Management Theory came a long way in the 20th Century, but it's always best when rooted in the basics. As the legendary early management theorist Mary Parker Follett put it, management is simply "the art of getting things done through people." As we enter an age of increasing complexity in the 21st century it's good to remember this axiom, and the best Management
book of the year, The Advantage: Why Organizational Health Trumps Everything Else in Business
by Patrick Lencioni (published by Jossey-Bass), is deeply rooted in it.
“The single greatest advantage any company can achieve is organizational health. Yet it is ignored by most leaders even though it is simple, free, and available to anyone who wants it.”
The Advantage, page 1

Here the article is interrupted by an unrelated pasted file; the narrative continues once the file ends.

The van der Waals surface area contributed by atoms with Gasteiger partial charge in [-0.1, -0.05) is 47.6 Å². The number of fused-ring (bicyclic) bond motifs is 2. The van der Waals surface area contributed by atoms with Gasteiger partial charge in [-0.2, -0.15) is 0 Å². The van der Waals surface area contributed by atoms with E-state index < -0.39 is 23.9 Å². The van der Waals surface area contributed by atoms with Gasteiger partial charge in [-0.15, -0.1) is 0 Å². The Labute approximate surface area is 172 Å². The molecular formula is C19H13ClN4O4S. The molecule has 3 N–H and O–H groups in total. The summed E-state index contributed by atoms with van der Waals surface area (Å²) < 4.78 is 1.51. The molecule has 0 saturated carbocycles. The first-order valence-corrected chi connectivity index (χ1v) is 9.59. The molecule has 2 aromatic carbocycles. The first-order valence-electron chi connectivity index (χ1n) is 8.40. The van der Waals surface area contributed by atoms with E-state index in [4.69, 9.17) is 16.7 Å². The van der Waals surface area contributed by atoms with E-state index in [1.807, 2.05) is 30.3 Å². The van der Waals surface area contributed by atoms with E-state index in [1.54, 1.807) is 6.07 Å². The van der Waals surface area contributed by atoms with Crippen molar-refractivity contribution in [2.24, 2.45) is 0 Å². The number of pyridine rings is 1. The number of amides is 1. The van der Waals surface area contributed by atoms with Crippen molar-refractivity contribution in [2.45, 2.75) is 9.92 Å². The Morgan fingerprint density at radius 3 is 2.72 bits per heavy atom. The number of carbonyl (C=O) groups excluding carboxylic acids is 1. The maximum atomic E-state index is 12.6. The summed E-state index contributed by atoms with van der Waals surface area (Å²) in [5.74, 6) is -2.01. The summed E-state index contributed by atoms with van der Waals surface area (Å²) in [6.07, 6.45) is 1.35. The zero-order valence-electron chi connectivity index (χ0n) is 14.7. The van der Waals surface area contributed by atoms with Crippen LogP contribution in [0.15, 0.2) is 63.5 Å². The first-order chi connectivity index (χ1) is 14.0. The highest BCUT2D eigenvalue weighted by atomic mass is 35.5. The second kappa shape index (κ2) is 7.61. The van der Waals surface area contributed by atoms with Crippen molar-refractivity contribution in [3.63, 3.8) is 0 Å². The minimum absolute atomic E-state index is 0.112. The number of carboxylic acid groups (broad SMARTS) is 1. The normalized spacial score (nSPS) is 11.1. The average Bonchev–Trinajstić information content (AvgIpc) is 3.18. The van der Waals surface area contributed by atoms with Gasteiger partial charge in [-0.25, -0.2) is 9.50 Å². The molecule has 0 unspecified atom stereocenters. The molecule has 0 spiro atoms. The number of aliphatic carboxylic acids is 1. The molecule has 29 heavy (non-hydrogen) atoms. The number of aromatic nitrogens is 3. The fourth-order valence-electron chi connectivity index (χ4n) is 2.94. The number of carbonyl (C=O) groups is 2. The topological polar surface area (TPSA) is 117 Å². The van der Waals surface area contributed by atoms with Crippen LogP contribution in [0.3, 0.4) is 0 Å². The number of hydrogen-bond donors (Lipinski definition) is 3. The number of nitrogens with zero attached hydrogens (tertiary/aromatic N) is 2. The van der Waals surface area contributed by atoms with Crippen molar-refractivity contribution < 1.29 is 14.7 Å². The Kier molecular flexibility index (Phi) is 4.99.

What would happen if Patrick Lencioni--a truly elite business book writer--left the fictional story lines and characters more common to his work and wrote a straight-forward business book? In 2012, to our delight and every manager's benefit, we found out. In The Advantage, Lencioni presents the important, yet rarely addressed, issue of interpersonal barriers that prevent organizational health. These dysfunctions (e.g. politics or inter-team rivalry, lack of accountability, disruptive turnover, confusion) impair productivity and morale, which directly impedes success. Organizational wholeness--something attainable by all, Lencioni assures us--, trumps everything else in business. We agree.
View our Management shortlist to see more great books in the category.
About Dylan Schleicher
Dylan Schleicher has been a part of the 800-CEO-READ claque since 2003. Even though he's stayed on at the company, he has not stayed put. After beginning in shipping & receiving, he joined customer service and accounting before moving into his current, highly elliptical orbit of duties overseeing the ChangeThis and In the Books websites, the company's annual review of books and in-house design. He lives with his wife and two children in the Washington Heights neighborhood on Milwaukee's West Side.